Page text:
Politics / February 26, 2024

Trump Says “Republicans Have Never Been So United.” He’s Delusional.

As the party’s immediate former president, a virtual incumbent, he’s losing over a third of the vote in the primaries and caucuses.

John Nichols
Donald Trump speaks during an election night watch party at the South Carolina State Fairgrounds in Columbia, South Carolina, US, on Saturday, Feb. 24, 2024.

Donald Trump speaks during an election-night watch party at the South Carolina State Fairgrounds in Columbia on Saturday, February 24, 2024.

(Victor J. Blue / Bloomberg via Getty Images)

After losing 40 percent of the vote in South Carolina’s presidential primary on Saturday, Donald Trump claimed, with his usual combination of bravado and delusion, “I have never seen the Republican Party so unified as it is right now.”

That’s a lie that Trump likes to tell himself. But none of the rest of us have to believe it.

The fact is that the base of potential Republican voters is deeply divided about Trump, and that’s very good news for Joe Biden and the Democrats.

Trump is all but certain to be the Republican nominee in 2024. But he will run as a wounded candidate who is far more vulnerable to losing a substantial portion of his base than past GOP nominees who were in similar circumstances.

Trump’s circumstance is this: He’s not running for reelection from the White House, as he did in 2020. But he is his party’s most recent president, and less than four years ago he secured the second-highest level of support ever in a November presidential election. He has Taylor Swift–level name recognition. He’s supported by almost every prominent Republican who has made an endorsement this year, including scads of governors, senators, and House members.

In other words, he’s as close as Republicans will get this year to running an incumbent.

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Yet Trump is not gaining anywhere near the sort of support that incumbent Republicans—or even prominent front-runners—received in the past.

After five primary and caucus contests, he’s winning under 59.5 percent of the overall total of votes cast. Most of the remaining votes have gone to the hapless candidacy of Trump’s last remaining “name” rival, former South Carolina governor Nikki Haley.

The 36.8 percent of the overall vote that Haley has secured following contests in Iowa, New Hampshire, Nevada, the Virgin Islands, and South Carolina is not a measure of her personal popularity. It’s a measure of the opposition to Trump within his own party.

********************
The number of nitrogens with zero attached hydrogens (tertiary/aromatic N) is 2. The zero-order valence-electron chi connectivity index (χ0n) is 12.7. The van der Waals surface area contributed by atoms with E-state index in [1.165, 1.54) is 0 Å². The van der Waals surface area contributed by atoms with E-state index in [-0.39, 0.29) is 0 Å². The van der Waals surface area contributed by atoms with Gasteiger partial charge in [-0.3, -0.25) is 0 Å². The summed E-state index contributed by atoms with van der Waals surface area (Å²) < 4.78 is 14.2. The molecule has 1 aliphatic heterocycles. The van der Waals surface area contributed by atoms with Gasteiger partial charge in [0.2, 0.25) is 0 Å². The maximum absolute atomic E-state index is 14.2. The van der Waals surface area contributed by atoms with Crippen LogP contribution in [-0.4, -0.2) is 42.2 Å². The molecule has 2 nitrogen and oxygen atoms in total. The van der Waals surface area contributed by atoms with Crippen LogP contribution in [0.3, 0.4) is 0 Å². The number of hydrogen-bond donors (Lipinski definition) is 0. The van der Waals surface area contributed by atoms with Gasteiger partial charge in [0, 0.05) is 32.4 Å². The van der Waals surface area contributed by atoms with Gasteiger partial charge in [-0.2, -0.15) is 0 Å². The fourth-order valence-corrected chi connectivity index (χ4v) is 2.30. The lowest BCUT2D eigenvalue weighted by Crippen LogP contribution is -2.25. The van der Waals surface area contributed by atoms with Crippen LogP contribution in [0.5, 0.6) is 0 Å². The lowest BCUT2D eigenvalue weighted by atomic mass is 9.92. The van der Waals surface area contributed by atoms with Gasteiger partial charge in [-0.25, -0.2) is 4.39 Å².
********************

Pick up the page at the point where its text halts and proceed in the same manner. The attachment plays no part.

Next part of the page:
A very high measure, when seen in the perspective of past Republican nomination contests.

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In 1980, when Ronald Reagan was mounting his third bid for the presidency, as a nonincumbent running in a multicandidate field for the GOP nod, he won roughly 60 percent of the overall primary and caucus vote.

In 1984, as an incumbent seeking reelection, Reagan won 98.8 percent.

In 1988, when Reagan’s vice president, George H. W. Bush, was running as a a nonincumbent in a crowded contest for the Republican nomination that included senators, cabinet members, and religious broadcaster Pat Robertson, he won 67.9 percent of the overall primary and caucus vote.

In 1992, when Bush was running for reelection, he won 78.2 percent of the overall primary and caucus vote. The fact that 23 percent of the vote went to syndicated columnist Pat Buchanan was seen as a serious problem for Bush, who felt compelled to try to unite the party by offering Buchanan a speaking slot at that summer’s Republican National Convention. That went horribly, as Buchanan delivered a divisive “culture wars” speech that contributed to Bush’s loss in November.

Haley has already run considerably better than Buchanan and could continue to do so for as long as she can maintain a candidacy that took a hit over the weekend when the circle of billionaire donors associated with Charles Koch signaled that it would stop funding her bid.